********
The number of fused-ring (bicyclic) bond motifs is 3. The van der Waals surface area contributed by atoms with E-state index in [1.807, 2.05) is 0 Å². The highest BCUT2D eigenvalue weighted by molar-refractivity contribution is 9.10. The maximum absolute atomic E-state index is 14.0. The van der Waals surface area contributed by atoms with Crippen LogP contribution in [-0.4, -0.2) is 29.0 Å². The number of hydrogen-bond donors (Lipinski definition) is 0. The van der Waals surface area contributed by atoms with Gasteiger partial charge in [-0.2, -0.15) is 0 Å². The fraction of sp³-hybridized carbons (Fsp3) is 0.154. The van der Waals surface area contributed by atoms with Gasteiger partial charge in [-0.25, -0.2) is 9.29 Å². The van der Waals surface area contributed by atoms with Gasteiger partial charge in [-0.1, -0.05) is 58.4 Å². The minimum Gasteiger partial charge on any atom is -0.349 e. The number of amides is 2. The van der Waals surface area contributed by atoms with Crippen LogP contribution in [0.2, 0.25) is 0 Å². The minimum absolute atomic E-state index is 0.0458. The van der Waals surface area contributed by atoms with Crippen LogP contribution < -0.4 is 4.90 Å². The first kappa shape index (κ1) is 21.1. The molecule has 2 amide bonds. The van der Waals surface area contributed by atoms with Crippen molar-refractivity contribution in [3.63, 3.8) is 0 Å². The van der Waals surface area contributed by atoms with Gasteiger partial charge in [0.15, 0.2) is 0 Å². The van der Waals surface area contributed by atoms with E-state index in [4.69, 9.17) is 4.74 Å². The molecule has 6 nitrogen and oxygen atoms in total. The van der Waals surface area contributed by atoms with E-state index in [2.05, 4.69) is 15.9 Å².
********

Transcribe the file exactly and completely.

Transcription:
The number of fused-ring (bicyclic) bond motifs is 3. The van der Waals surface area contributed by atoms with E-state index in [1.807, 2.05) is 0 Å². The highest BCUT2D eigenvalue weighted by molar-refractivity contribution is 9.10. The maximum absolute atomic E-state index is 14.0. The van der Waals surface area contributed by atoms with Crippen LogP contribution in [-0.4, -0.2) is 29.0 Å². The number of hydrogen-bond donors (Lipinski definition) is 0. The van der Waals surface area contributed by atoms with Gasteiger partial charge in [-0.2, -0.15) is 0 Å². The fraction of sp³-hybridized carbons (Fsp3) is 0.154. The van der Waals surface area contributed by atoms with Gasteiger partial charge in [-0.25, -0.2) is 9.29 Å². The van der Waals surface area contributed by atoms with Gasteiger partial charge in [-0.1, -0.05) is 58.4 Å². The minimum Gasteiger partial charge on any atom is -0.349 e. The number of amides is 2. The van der Waals surface area contributed by atoms with Crippen LogP contribution in [0.2, 0.25) is 0 Å². The minimum absolute atomic E-state index is 0.0458. The van der Waals surface area contributed by atoms with Crippen LogP contribution < -0.4 is 4.90 Å². The first kappa shape index (κ1) is 21.1. The molecule has 2 amide bonds. The van der Waals surface area contributed by atoms with Crippen molar-refractivity contribution in [3.63, 3.8) is 0 Å². The van der Waals surface area contributed by atoms with Gasteiger partial charge in [0.15, 0.2) is 0 Å². The van der Waals surface area contributed by atoms with E-state index in [4.69, 9.17) is 4.74 Å². The molecule has 6 nitrogen and oxygen atoms in total. The van der Waals surface area contributed by atoms with E-state index in [2.05, 4.69) is 15.9 Å².